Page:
Taking a vacation from travel for the moment -- posterior firmly planted in your armchair? Don't fret: At least where you are, the food is good. And the accommodations? Just like home. While you're figuring out just where in the world it is safe to go, and how much you can afford to spend there, consider the video vacation -- in which nothing is off limits. Pickwick's Travel Videos in Boring (no kidding), Ore., rents the same videos they have for sale, with about 350 travelogues to choose from, from far-flung destinations to those closer to home.
After paying a one-time membership fee of $25, you can rent three to six videos at a time. Rental costs range from $2 per 15-minute tape to $5 per 45-to-60-minute tape; shipping via UPS runs $6 to $9 anywhere in the country, and you also pay the return shipping, by UPS or U.S. mail, including insurance. So, for example, 55 minutes of "Vidal in Venice," 30 minutes in Peru and 40 minutes on a Zambian safari will cost you about $30, with round-trip shipping and rental fees. While that's considerably more than picking up a video at your local shop, the Boring folks have 10 times the inventory. Call 800-333-3367 for a catalogue and membership application. And when you decide to abandon your armchair, you'll be ready. Tear-Off Travel
Calling all coupon devotees: Entertainment Publications Inc. has put together booklets of half-price and two-for-one coupons for 14 international destinations. The U.S. city books have been available for years, but now travelers to London, Scotland, Amsterdam, Copenhagen, Stockholm, Goteborg (Sweden), Israel and seven spots in Canada also can get in on the deals. The coupons allow travelers to cut costs on hotel rates, meals, shopping, attractions, rental cars and occasional airline tickets. Each book costs $30 to $45.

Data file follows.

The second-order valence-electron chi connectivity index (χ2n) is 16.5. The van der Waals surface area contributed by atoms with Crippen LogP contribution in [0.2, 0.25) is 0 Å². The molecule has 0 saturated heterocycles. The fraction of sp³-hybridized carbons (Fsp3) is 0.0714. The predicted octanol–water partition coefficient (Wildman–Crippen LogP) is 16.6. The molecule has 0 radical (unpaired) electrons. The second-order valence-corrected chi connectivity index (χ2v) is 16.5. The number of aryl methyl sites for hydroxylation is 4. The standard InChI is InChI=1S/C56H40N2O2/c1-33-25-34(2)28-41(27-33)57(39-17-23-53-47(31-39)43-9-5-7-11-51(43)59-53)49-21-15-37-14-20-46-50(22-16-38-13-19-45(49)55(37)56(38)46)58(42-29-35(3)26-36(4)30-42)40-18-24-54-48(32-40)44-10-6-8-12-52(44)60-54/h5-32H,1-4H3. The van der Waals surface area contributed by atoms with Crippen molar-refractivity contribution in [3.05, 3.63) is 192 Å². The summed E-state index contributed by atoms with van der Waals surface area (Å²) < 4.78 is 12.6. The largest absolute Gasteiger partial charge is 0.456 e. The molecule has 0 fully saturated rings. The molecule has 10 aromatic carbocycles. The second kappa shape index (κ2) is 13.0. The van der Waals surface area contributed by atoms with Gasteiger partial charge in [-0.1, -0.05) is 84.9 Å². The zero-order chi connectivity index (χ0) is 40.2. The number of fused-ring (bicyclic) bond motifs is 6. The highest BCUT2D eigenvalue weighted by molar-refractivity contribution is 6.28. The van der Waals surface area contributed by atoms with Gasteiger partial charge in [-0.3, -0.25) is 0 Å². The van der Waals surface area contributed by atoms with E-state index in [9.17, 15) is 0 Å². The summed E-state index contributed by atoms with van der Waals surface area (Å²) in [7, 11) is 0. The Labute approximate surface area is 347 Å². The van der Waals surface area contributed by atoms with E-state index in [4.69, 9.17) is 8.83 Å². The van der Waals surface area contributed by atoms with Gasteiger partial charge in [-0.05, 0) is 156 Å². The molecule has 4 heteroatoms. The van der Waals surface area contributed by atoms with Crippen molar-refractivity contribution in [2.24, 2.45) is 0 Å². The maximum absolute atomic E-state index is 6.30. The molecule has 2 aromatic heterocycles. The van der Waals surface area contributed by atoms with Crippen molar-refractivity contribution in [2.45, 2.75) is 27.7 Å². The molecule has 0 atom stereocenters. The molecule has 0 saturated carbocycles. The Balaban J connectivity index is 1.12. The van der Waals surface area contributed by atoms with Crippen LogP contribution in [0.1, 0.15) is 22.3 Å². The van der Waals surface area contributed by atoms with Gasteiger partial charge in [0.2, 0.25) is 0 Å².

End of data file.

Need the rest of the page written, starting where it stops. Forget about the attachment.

There are some restrictions though. Read the fine print to determine when the coupons are good; most offers are "subject to availability." And if you are using them for hotels, you must make your own reservations, rather than through a travel agent, and identify yourself as an Entertainer card-holder (each book includes a plastic credit card).
Also available for 1991 are "Half Price Europe" ($70), for savings in 15 countries, and "Travel America at Half Price" ($29.95). In addition, Entertainment Publications Inc. will sell you your second coupon book at a discount -- one-third to half-off, depending on which book it is. Call 800-521-9640 for information or to order. HOSTEL HAPPENINGS
How about recapturing your lost youth by signing on for what American Youth Hostels (AYH) calls "low-cost hosteling adventures" for participants of all ages? Its 1991 Discovery Tours of the United States, and to Europe and Canada, include bicycling, hiking and some backpacking, and emphasize travel as a learning experience. Sign on for eight days in the John Muir Wilderness Area in California, helping rebuild a section of hiking trail, for $250; spend 21 days exploring Alaskan national parks on foot for $1,300; or backpack in the Scottish West Highlands for nine days for $425 (all prices exclude transportation). Participants must join AYH ($10 to $35), but it's a small price to pay to be young again. For a copy of the "1991 Discovery Tours" catalogue, call 202-783-6161. TRAVEL TRIVIA